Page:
‘Meanwhile, the Gospel goes on, the child grew up and his spirit matured. And he lived out in the wilderness until the day he appeared openly to Israel’ (Lk 1:80). Here’s a second striking thing. This son, like Mary’s son, like Jesus, didn’t marry. He didn’t raise a family. So monks have always looked to John, priests and bishops can look to him too, any single person can. God, the life-giving God, passes this way too, through the wilderness, the solitude of singleness. ‘The friend of the Bridegroom’, John called himself (Jn 3:29). He was tasked with ‘preparing a people fit for the Lord’ (Lk 1:17), preparing the Bride who is the Church for her husband Christ. John didn’t marry; he was called to serve what marriage symbolises. ‘He who is joined to the Lord becomes one spirit with him’ (1 Cor 6:17). And this was his joy. ‘The bride is only for the bridegroom; and yet the bridegroom’s friend, who stands there and listens, is glad when he hears the bridegroom’s voice. This same joy I feel, and now it is complete. He must grow greater. I must grow smaller’ (Jn 3:29-30). When at the banks of the Jordan, John grew smaller and gave way to Jesus and baptised him, he was letting the Bridegroom find the Bride. He was letting him go down into the waters of human suffering to lift us out of them. He was opening the way to the union of God and man in the body of Christ, and the life of the world to come. There, we are told, there will be neither marrying nor giving in marriage, and God will be all in all. So John comes as a comfort too to all those who, by choice, or by necessity, inner or outer, are alone. He encourages all whose vocation involves singleness, celibacy. John’s spirit is still at work in the world in this way too. The loving, life-giving God passes this way also. And the house of love has many mansions.
And so to the end. It wasn’t a happy ending, humanly speaking. We know the story. Herod’s birthday, Herod drunk, aroused by the dancing of Salome, promising recklessly, and Herodias seizing her chance. How she must have laughed! ‘The head of John the Baptist on a dish’ (Mt 14:8). What a delicious dish for her, that everlasting voice everlastingly silenced. It’s a horrible story. And here I think John comes for us all. He encourages us in our common Christian witness. We share a situation with him. Why was John in prison? The Herod concerned, a son of the Herod who had had the baby boys in Bethlehem murdered, had been in Rome on one occasion. And there he had met Herodias, the wife of one of his half-brothers. The two fell wildly in love, and eventually married. There were three things wrong with this marriage. Firstly, they were both already married; secondly, Herodias was Herod’s niece; and thirdly, it was against the Law of Moses to marry your brother’s wife. This was what John underscored. ‘It is not lawful to take your brother’s wife’ (Mk 6:18). John said that and took the consequences. The contemporary relevance is clear. Not every love is entitled to sexual expression. We all know that. Not every love is entitled to the dignity of marriage. We all know that too. Politically, Herod’s ‘marriage’ to Herodias caused chaos. And so will the changes currently proposed to the understanding of marriage. Love has many mansions, but marriage is the only true home of sexual love. And marriage is between a man and a woman free to marry, not between anyone else. And here’s a third extraordinary thing. This single man, this prophet of the Coming One, didn’t die directly for Christ. He died to uphold the truth of marriage. We are called, here and now, in this country, to uphold the very same. We’re called not just to think it, but to pray it, say it and write it.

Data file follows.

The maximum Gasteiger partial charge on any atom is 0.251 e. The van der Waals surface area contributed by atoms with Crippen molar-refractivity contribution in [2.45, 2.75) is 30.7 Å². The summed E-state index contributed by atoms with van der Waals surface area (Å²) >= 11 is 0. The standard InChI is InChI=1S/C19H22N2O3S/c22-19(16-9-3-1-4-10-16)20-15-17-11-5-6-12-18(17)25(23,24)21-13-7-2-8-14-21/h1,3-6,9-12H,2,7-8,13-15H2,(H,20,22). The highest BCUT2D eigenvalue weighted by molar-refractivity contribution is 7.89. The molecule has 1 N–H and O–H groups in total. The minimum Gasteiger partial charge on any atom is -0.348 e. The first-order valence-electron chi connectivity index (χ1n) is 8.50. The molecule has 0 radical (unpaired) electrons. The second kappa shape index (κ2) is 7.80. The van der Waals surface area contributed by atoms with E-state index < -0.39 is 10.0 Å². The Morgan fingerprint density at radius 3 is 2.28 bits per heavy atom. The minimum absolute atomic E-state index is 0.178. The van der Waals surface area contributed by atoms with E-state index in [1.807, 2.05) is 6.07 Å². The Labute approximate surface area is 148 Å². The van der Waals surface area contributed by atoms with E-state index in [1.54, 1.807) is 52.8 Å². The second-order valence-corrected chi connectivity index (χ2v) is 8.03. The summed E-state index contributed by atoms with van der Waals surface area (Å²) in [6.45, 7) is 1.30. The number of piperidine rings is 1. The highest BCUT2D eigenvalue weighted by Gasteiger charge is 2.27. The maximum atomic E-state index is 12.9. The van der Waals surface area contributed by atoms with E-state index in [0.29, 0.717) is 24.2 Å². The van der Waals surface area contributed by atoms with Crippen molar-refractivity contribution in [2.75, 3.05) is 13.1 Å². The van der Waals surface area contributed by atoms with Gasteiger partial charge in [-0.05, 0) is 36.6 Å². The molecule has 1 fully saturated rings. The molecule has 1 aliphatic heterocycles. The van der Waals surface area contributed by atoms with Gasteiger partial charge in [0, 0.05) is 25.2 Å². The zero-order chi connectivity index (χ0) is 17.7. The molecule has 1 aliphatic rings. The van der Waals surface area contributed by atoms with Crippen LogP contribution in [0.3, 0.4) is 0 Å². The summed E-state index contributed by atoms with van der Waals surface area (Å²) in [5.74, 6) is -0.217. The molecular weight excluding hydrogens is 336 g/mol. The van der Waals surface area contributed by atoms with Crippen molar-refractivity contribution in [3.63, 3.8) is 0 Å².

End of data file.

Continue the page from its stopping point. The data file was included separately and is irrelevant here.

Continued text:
I’m sorry even to have to refer to these things. But such is our world.
‘His name is John,’ He’s a wonderful gift of God, alive in Christ, close to us. In this Eucharist, we can lift up our hearts and give thanks for him. We hear his everlasting voice at every Mass: ‘Behold the Lamb of God, behold him who takes away the sins of the world.’ And if we go out from here with his fire in our hearts, the rain won’t have mattered at all, and our pilgrimage will have been worthwhile.
St. John the Baptist, pray for the married, pray for the single, pray for all of us!